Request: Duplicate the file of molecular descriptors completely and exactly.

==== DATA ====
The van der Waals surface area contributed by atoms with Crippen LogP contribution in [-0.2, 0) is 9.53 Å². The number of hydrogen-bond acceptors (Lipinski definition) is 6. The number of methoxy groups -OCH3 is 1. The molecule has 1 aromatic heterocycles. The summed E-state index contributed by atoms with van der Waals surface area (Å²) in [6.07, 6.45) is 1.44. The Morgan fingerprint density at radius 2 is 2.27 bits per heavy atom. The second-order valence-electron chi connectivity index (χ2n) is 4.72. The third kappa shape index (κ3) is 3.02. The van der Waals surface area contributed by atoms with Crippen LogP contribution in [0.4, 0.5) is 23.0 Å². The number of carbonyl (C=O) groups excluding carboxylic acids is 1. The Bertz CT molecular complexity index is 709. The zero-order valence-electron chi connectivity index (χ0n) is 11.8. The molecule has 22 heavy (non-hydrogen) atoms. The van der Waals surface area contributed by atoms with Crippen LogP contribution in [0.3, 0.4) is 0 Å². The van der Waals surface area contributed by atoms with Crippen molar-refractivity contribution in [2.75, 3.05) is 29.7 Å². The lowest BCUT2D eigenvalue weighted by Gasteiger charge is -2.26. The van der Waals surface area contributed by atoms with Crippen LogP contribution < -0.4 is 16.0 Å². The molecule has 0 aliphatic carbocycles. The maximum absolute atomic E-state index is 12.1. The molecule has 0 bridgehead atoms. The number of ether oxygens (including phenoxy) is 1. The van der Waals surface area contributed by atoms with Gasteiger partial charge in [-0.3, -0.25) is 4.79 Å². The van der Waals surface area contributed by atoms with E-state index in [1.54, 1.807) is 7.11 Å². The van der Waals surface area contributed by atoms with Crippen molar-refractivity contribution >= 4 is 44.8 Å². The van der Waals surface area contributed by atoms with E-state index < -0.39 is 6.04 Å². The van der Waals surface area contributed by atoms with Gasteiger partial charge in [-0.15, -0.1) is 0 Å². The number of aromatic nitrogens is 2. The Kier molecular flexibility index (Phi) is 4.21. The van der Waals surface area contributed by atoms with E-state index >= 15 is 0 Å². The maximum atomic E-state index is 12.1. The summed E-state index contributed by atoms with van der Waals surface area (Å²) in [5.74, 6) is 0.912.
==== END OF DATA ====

The van der Waals surface area contributed by atoms with Crippen LogP contribution in [-0.2, 0) is 9.53 Å². The number of hydrogen-bond acceptors (Lipinski definition) is 6. The number of methoxy groups -OCH3 is 1. The molecule has 1 aromatic heterocycles. The summed E-state index contributed by atoms with van der Waals surface area (Å²) in [6.07, 6.45) is 1.44. The Morgan fingerprint density at radius 2 is 2.27 bits per heavy atom. The second-order valence-electron chi connectivity index (χ2n) is 4.72. The third kappa shape index (κ3) is 3.02. The van der Waals surface area contributed by atoms with Crippen LogP contribution in [0.4, 0.5) is 23.0 Å². The number of carbonyl (C=O) groups excluding carboxylic acids is 1. The Bertz CT molecular complexity index is 709. The zero-order valence-electron chi connectivity index (χ0n) is 11.8. The molecule has 22 heavy (non-hydrogen) atoms. The van der Waals surface area contributed by atoms with Crippen LogP contribution in [0.3, 0.4) is 0 Å². The van der Waals surface area contributed by atoms with Crippen molar-refractivity contribution in [2.75, 3.05) is 29.7 Å². The lowest BCUT2D eigenvalue weighted by Gasteiger charge is -2.26. The van der Waals surface area contributed by atoms with Crippen LogP contribution < -0.4 is 16.0 Å². The molecule has 0 aliphatic carbocycles. The maximum absolute atomic E-state index is 12.1. The molecule has 0 bridgehead atoms. The number of ether oxygens (including phenoxy) is 1. The van der Waals surface area contributed by atoms with Gasteiger partial charge in [-0.3, -0.25) is 4.79 Å². The van der Waals surface area contributed by atoms with E-state index in [1.54, 1.807) is 7.11 Å². The van der Waals surface area contributed by atoms with Crippen molar-refractivity contribution >= 4 is 44.8 Å². The van der Waals surface area contributed by atoms with E-state index < -0.39 is 6.04 Å². The van der Waals surface area contributed by atoms with Gasteiger partial charge in [-0.15, -0.1) is 0 Å². The number of aromatic nitrogens is 2. The Kier molecular flexibility index (Phi) is 4.21. The van der Waals surface area contributed by atoms with E-state index >= 15 is 0 Å². The maximum atomic E-state index is 12.1. The summed E-state index contributed by atoms with van der Waals surface area (Å²) in [5.74, 6) is 0.912.